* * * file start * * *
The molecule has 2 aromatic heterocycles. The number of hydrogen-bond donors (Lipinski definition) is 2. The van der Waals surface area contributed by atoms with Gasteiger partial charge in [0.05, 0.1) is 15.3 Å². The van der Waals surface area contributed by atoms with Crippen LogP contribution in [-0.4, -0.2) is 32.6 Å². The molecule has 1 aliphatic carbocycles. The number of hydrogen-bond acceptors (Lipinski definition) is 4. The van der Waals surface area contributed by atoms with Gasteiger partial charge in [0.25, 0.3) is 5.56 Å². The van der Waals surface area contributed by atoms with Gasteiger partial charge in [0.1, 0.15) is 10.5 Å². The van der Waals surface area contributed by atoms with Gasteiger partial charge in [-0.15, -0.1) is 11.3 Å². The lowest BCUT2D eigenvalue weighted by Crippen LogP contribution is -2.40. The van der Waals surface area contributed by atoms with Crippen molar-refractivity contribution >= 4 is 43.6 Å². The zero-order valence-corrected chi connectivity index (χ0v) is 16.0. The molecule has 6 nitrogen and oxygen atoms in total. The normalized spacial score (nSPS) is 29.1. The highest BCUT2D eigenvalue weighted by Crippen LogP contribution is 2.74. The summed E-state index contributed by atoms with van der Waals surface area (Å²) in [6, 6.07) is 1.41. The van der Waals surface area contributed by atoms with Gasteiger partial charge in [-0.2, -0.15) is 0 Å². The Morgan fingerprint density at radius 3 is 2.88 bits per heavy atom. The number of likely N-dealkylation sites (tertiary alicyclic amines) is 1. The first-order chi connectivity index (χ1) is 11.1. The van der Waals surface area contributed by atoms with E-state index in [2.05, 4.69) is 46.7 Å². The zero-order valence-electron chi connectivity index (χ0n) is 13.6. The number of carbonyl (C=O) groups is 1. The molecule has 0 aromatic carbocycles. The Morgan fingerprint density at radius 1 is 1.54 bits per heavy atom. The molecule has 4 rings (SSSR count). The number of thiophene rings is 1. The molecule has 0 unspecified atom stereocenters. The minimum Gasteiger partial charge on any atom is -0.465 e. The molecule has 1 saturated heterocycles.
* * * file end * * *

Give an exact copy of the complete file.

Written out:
The molecule has 2 aromatic heterocycles. The number of hydrogen-bond donors (Lipinski definition) is 2. The van der Waals surface area contributed by atoms with Gasteiger partial charge in [0.05, 0.1) is 15.3 Å². The van der Waals surface area contributed by atoms with Crippen LogP contribution in [-0.4, -0.2) is 32.6 Å². The molecule has 1 aliphatic carbocycles. The number of hydrogen-bond acceptors (Lipinski definition) is 4. The van der Waals surface area contributed by atoms with Gasteiger partial charge in [0.25, 0.3) is 5.56 Å². The van der Waals surface area contributed by atoms with Gasteiger partial charge in [0.1, 0.15) is 10.5 Å². The van der Waals surface area contributed by atoms with Gasteiger partial charge in [-0.15, -0.1) is 11.3 Å². The lowest BCUT2D eigenvalue weighted by Crippen LogP contribution is -2.40. The van der Waals surface area contributed by atoms with Crippen molar-refractivity contribution >= 4 is 43.6 Å². The zero-order valence-corrected chi connectivity index (χ0v) is 16.0. The molecule has 6 nitrogen and oxygen atoms in total. The normalized spacial score (nSPS) is 29.1. The highest BCUT2D eigenvalue weighted by Crippen LogP contribution is 2.74. The summed E-state index contributed by atoms with van der Waals surface area (Å²) in [6, 6.07) is 1.41. The van der Waals surface area contributed by atoms with Gasteiger partial charge in [-0.2, -0.15) is 0 Å². The Morgan fingerprint density at radius 3 is 2.88 bits per heavy atom. The number of likely N-dealkylation sites (tertiary alicyclic amines) is 1. The first-order chi connectivity index (χ1) is 11.1. The van der Waals surface area contributed by atoms with E-state index in [2.05, 4.69) is 46.7 Å². The zero-order valence-electron chi connectivity index (χ0n) is 13.6. The number of carbonyl (C=O) groups is 1. The molecule has 0 aromatic carbocycles. The Morgan fingerprint density at radius 1 is 1.54 bits per heavy atom. The molecule has 4 rings (SSSR count). The number of thiophene rings is 1. The molecule has 0 unspecified atom stereocenters. The minimum Gasteiger partial charge on any atom is -0.465 e. The molecule has 1 saturated heterocycles.